If you sit on a bench at New Mexico State University and wait long enough, there’s a reasonable chance that someone will come talk with you about the Gospel.
That’s because nearly every day, teams of two to three students from NMSU’s BSU Christian Challenge walk the Las Cruces, New Mexico, campus sharing their faith with anyone who will give them permission to do so. As a result of the evangelism walks, along with students telling their friends about Jesus, nearly forty people have professed faith in Christ at NMSU this academic year, according to BSU Christian Challenge director David E.*
“Our goal is to inspire [students] with the reality that God’s at work in people’s hearts beyond our imagination,” said David, who also serves as director of state collegiate ministries with the Baptist Convention of New Mexico. “He is working and drawing men and women to Himself all the time. We’re blind to that most of the time unless we are engaging them in some kind of spiritual conversation.”
When students share the Gospel, often they submit written testimonies to BSU Christian Challenge as a means of accountability and encouragement. Among the testimonies from March and April:
• A student named Ethan wrote, “Aaron and I were just out on campus evangelism today and talked to a guy named Danny. When asked if he thought much about spiritual things, he said that he has been approached by religious groups several times before but was unsure what he believed personally. We presented the Gospel to him, and it was clear he was being affected by it. At the end, Aaron asked him if he wanted to pray to receive Christ and he said yes! So, Aaron led him in prayer, and we invited him to church.”
• Another student named Caitlin reported, “Today Emilie and I went out on campus and met Anna. Anna is a senior majoring in economics. She said that she grew up in a Catholic background, but doesn’t currently call herself a Catholic. Anna believes that all religions point to the same God, and are all the right way . . . I started with the presentation which soon led to her asking if we’ve always been Christians. This, of course, led Emilie and I to share our testimonies with Anna. . . . Anna wasn’t too receptive to what we were saying and thought that it was ‘good’ of us to be sharing our faith with people.”
David said the evangelistic walks around campus are more of a training strategy than an evangelism strategy. Students who have learned to share the Gospel partner with students who have not been trained and teach them to witness by talking to people on campus. By gaining confidence through campus walks, students prepare themselves to share Christ effectively with friends, family, and classmates.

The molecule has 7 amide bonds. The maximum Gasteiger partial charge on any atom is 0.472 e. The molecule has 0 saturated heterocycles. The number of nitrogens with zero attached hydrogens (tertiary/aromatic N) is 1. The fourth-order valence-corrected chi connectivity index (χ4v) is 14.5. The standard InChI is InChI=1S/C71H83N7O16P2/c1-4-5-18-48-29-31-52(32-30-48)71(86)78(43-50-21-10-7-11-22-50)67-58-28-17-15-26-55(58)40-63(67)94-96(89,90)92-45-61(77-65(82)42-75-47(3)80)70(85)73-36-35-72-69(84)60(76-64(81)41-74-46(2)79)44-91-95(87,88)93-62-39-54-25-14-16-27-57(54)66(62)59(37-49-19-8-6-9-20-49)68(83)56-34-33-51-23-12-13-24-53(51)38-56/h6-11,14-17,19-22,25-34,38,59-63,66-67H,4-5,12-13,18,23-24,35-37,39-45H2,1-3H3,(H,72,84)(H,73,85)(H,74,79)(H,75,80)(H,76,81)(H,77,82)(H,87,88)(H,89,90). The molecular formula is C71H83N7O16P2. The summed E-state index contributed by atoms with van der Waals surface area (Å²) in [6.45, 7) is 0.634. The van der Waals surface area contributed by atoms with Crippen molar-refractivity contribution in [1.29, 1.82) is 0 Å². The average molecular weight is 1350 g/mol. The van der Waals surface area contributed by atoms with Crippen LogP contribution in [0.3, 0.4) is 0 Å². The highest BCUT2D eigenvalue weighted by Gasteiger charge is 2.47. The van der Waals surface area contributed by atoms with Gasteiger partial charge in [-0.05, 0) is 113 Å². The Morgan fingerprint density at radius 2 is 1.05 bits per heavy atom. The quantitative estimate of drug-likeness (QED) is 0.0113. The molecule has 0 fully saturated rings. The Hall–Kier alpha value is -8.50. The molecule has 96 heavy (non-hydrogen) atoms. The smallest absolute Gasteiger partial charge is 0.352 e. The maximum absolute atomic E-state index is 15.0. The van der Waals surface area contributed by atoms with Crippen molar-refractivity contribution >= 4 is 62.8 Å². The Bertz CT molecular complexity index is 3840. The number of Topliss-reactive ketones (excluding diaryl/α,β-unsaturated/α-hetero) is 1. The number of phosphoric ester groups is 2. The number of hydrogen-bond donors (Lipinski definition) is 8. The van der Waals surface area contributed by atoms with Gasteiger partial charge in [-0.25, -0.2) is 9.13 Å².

“This is my twenty-seventh year here at this ministry, and I can count on one hand the number of students who’ve come through here that share the Gospel without any training,” David said. “. . . That’s not the average believer. Believers know they need to share, but they don’t share unless they’ve been properly equipped. So that’s our goal.”
Following up with those who profess faith on campus is difficult at times, according to David. But the difficulty of follow-up should never be an excuse for failing to share the Gospel, he said, adding that the person who led him to Christ was unable to follow up and did not learn until decades later how God had used his witness.
“The follow-up is probably going to go better through a relational setting than through a spontaneous one,” David said. “The fatal mistake a lot of people make is to say, ‘Therefore, don’t share with people unless you already know them.’ We’re going to have to tear a lot of pages out of the Bible if we do that. We’ve got to share with everybody and trust God with the follow-up.”
Such a commitment to sharing has made an eternal difference for many NMSU students. It did for one named Nelson.
After being approached on campus by a BSU Christian Challenge student named Josiah, Nelson learned that he and Josiah shared an interest in indoor rock climbing. They connected through the indoor rock wall on campus, Nelson trusted Jesus Christ as his Savior and Lord, and he is currently being discipled.
*Last name withheld due to involvement in a ministry partnership in a sensitive part of the world.